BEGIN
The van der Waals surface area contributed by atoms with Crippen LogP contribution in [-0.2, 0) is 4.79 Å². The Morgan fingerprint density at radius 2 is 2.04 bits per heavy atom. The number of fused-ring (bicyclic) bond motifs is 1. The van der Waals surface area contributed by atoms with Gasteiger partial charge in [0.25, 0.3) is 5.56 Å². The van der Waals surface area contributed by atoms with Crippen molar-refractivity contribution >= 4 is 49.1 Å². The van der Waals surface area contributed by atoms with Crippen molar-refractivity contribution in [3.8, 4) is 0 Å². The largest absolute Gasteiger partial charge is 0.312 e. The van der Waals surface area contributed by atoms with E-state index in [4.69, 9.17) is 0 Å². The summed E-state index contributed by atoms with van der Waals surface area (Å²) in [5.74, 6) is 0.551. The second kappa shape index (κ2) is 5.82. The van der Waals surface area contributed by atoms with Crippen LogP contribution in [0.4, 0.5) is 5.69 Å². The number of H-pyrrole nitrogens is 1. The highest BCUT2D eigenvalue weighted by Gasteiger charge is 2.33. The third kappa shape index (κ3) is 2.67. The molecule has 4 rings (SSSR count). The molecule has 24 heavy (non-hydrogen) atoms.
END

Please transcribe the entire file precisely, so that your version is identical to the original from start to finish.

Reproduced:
The van der Waals surface area contributed by atoms with Crippen LogP contribution in [-0.2, 0) is 4.79 Å². The Morgan fingerprint density at radius 2 is 2.04 bits per heavy atom. The number of fused-ring (bicyclic) bond motifs is 1. The van der Waals surface area contributed by atoms with Gasteiger partial charge in [0.25, 0.3) is 5.56 Å². The van der Waals surface area contributed by atoms with Crippen molar-refractivity contribution >= 4 is 49.1 Å². The van der Waals surface area contributed by atoms with Crippen molar-refractivity contribution in [3.8, 4) is 0 Å². The largest absolute Gasteiger partial charge is 0.312 e. The van der Waals surface area contributed by atoms with E-state index in [4.69, 9.17) is 0 Å². The summed E-state index contributed by atoms with van der Waals surface area (Å²) in [5.74, 6) is 0.551. The second kappa shape index (κ2) is 5.82. The van der Waals surface area contributed by atoms with Crippen LogP contribution in [0.4, 0.5) is 5.69 Å². The number of H-pyrrole nitrogens is 1. The highest BCUT2D eigenvalue weighted by Gasteiger charge is 2.33. The third kappa shape index (κ3) is 2.67. The molecule has 4 rings (SSSR count). The molecule has 24 heavy (non-hydrogen) atoms.